When you think of the 90s, you think of awesome pop music, and great cartoons. Among those cartoons, I am sure many will remember Dexter’s Laboratory as one of their favorites. Well, Dexter was a fan favorite of the woman behind the curtains as well. Betty Cohen, the woman that founded Cartoon Network loved Dexter.
Cartoons from Cartoon Network make us all nostalgic. Whenever you look back at your childhood, cartoons were a huge part of it. The fantastic world they created for us is hard to forget. Today, we take a moment to remember the woman that created Cartoon Network, Betty Cohen. She was the founder and original president of the network from 1992 to 2001. During her time, Cartoon Network became a phenomenon worth more than $3 billion. In 2001, she stepped down.
As with most of us, the great ideas start from our childhood, and the knowledge and experience we accumulate during those years. Betty grew up in Wisconsin, in the small city of Racine. During her teenage years, Betty was attracted by the entertainment industry. Remember, she was born in 1950, so her teenage years included a lot of the 60s. She acted and directed plays, and she even wrote her senior paper on the Children’s television workshop. After finishing high school, she majored in communications at Stanford. She spent one semester in England, and after graduating, she started as a production manager for Public Media Center in San Francisco. During her time in the agency, she learned to see the larger picture.
“I had the perspective to see where the project should head, rather than writing the first draft”, says Betty.
It was that knowledge that helped her make Cartoon Network successful. She started first as manager of marketing in the Cable Health Network in 1982. She worked for Nickelodeon from 1984 to 1988, and got her first crack at cartoons. She joined TNT in 1988. Fun fact: She is known as the woman creating Cartoon Network, but Betty also launched NFL and NBA packages at TNT (Turner Network Television). She attracted male public, which made it easier for her to start Cartoon Network.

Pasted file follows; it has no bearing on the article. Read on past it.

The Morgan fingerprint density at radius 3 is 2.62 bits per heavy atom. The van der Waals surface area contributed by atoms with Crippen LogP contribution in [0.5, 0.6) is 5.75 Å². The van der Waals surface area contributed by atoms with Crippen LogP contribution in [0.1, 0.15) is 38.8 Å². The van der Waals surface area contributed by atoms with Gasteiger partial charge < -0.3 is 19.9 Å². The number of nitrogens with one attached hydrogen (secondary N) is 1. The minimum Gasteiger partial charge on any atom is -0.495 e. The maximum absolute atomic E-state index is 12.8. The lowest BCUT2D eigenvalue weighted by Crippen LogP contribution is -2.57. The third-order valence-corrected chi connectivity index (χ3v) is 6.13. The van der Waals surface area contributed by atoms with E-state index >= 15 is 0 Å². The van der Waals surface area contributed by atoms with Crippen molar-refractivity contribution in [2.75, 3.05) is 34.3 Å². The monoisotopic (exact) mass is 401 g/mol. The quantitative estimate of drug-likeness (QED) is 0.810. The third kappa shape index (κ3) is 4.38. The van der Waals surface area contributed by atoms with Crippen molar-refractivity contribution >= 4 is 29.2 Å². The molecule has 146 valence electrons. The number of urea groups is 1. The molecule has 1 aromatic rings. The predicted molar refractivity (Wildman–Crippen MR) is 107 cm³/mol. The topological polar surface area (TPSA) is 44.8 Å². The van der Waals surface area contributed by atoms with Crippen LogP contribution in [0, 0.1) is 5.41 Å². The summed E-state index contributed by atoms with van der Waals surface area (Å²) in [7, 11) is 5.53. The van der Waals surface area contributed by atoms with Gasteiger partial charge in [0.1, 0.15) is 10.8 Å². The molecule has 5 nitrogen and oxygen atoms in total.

The network launched in 1992, with one goal in mind, to become the most creative brand for animated entertainment. Her recipe was using vintage toons combined with original programming. TNT owned rights for Hanna-Barbera, MGM, and pre-1948 Warner Bros. That helped her use Bugs Bunny, Tom and Jerry, and many other historic cartoons as part of the Cartoon Network.
We all remember Dexter’s Laboratory, which was the personal favorite of Cohen. But she was also responsible for many other successful shows. Some of the most popular include Johnny Bravo (the womanizer), Cow and Chicken, Ed, Edd n Eddy, The Powerpuff Girls, Samurai Jack, Space Ghost Coast to Coast, I am Weasel, Courage the Cowardly dog and many more.
When she first became an executive, Cohen immediately started her fight for women’s rights and diversifies. One of her first decisions was to remove the tagline on Lifetime, “Television for Women”. Her explanation was simple:
“Women don’t want to be told what to think; they don’t want us telling them what is television for women. They want to decide for themselves and we want to be there for them”
he also fought to expand the audience of television beyond the median viewer age of 49. But most importantly, she wanted to understand what draws women to watch television. And she came to the perfect explanation:
“Women want something that informs their own journey, consciously or sub-consciously, when they escape. Society has changed so much there are no more proscribed roles for women. They can do anything they want and that means freedom, but it also means responsibility. They want validation of their own choices. They don’t want lessons, but they do want to relate to dilemmas, stories, and issues. Women refer to their lives as works in progress. They are looking for reassurance. When you lose yourself in a story, sometimes you find your own story.”
When Cohen left Cartoon Network in 2001, she said that she was afraid she would die “the queen of cartoons”. In reality, she became one of the most famous and influential persons in television. She never said “kids network”. She never said “cable network”. She said “world”, she said “brand”. In her own words, you become as big or as small as you define your future.
Her legacy is being named one of the 50 most powerful women in Business in 2000 by Fortune Magazine.